Boeing 720

From:         faurecm@halcyon.com (C. Marin Faure)
Date:         18 Dec 1997 11:16:34 -0500
Organization: Northwest Nexus Inc.
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I recall awhile back in these newsgroups someone asking why the Boeing 720
was called that as opposed to a 707-something.  In the course of
researching a video project today I came across a brief explanation as to
how Boeing arrived at that particular designation.  The company felt there
was a market for a short to medium range version of the 707.  The
subsequent design, while looking similar to the 707-320 then in
production, was actually much different.  While some parts were common to
the 707-120 and 320, the new plane was much lighter and had completely
different wings with different sweep angles and control surfaces.  It
originally was going to be called the 707-020 as it was smaller and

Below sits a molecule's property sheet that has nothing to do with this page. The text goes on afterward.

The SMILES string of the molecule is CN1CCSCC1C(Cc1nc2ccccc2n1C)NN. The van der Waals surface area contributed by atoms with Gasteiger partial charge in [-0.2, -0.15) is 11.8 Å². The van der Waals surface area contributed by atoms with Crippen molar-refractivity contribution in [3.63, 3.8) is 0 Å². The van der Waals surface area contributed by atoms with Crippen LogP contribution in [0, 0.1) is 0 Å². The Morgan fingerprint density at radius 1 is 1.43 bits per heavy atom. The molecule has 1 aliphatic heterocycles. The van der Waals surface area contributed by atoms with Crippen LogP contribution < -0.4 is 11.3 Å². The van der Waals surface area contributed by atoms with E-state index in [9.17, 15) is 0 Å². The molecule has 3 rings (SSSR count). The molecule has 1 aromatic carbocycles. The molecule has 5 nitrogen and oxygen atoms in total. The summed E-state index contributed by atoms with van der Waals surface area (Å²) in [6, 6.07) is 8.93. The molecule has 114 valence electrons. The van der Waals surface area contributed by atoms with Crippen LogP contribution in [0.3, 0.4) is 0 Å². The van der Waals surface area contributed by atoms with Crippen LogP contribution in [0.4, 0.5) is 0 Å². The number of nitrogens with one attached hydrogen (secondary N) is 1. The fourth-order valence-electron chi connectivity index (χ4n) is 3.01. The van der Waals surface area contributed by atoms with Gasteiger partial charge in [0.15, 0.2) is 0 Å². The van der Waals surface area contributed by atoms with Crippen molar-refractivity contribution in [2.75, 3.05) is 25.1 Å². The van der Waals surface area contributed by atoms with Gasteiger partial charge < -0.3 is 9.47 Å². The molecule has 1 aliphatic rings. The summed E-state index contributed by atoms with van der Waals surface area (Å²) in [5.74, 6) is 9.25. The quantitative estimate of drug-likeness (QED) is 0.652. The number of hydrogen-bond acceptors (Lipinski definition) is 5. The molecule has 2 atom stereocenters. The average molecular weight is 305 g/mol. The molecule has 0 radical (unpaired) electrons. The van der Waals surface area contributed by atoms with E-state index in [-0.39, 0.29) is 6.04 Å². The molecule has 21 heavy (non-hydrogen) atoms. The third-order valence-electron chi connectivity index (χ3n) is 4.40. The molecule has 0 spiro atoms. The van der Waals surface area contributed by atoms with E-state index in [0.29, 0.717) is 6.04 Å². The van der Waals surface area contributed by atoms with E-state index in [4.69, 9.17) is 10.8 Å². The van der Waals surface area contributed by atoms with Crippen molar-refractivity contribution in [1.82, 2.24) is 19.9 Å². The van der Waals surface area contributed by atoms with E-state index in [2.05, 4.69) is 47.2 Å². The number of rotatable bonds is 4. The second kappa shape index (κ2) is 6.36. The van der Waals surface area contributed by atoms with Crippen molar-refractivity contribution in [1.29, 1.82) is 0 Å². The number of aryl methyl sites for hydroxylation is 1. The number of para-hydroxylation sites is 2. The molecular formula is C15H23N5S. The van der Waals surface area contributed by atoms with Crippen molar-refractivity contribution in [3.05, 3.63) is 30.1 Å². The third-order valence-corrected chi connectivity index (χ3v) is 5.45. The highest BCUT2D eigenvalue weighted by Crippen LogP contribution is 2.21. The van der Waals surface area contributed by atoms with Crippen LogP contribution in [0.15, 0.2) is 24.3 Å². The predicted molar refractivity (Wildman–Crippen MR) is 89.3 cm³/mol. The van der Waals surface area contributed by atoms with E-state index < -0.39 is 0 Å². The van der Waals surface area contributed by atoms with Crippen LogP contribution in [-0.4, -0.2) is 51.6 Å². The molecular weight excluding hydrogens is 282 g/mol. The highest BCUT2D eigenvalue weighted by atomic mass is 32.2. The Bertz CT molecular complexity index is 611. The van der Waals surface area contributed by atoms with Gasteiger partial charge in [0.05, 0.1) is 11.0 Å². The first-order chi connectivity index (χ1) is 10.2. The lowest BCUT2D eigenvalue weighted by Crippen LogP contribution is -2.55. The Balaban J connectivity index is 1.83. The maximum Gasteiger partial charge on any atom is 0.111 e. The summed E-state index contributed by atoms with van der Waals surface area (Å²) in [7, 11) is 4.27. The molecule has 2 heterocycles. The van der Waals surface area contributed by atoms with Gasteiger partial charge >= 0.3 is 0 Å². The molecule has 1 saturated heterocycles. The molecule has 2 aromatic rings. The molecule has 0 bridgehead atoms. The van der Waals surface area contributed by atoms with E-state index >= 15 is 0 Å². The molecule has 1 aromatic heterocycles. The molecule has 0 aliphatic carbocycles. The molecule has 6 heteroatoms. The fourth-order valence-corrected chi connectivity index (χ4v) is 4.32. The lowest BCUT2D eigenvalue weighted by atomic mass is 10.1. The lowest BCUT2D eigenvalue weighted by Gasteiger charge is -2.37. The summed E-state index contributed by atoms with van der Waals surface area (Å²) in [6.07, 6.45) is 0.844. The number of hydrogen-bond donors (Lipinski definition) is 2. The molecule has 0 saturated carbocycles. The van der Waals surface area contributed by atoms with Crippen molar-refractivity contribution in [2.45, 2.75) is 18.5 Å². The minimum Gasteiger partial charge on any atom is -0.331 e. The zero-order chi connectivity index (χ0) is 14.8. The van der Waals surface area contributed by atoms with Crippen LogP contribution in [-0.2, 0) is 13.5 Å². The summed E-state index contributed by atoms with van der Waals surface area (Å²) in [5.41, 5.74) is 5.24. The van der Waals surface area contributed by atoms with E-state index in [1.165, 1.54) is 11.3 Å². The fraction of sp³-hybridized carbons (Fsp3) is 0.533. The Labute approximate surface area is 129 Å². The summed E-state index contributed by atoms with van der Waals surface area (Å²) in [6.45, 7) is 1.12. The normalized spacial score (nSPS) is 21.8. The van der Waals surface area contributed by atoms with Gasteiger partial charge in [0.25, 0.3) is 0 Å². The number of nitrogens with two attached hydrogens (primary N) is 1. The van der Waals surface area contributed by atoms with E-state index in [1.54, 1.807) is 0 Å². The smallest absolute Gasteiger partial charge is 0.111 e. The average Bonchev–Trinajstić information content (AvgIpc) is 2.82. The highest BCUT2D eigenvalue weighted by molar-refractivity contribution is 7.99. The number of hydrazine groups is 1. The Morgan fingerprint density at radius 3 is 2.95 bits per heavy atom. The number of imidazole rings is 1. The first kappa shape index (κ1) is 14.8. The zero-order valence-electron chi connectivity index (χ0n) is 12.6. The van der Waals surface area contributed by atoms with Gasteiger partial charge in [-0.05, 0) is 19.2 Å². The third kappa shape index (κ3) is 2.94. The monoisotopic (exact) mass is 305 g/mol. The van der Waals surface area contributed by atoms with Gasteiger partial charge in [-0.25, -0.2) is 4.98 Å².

lighter than the 707-120 and -320.  Whoever was in charge of model names
didn't like that so they decided to call it the 717-020 because its short
fuselage was more like the KC-135 (Boeing 717) than the other 707 models.
But 717 didn't sound right either, so they decided to call it the 720-020
which is what it actually became.

Another piece of trivia is that Boeing and the FAA do not call the two
most popular 707 models the same thing.  At Boeing, they were called the
707-120 and the 707-320.  But the FAA, and therefore the Type
Certificates, call the planes the 707-100 and 707-300.  Incidentally,
there was a 707-200 which is how Boeing got to the 300s for the long-range
version.

C. Marin Faure
  author, Flying A Floatplane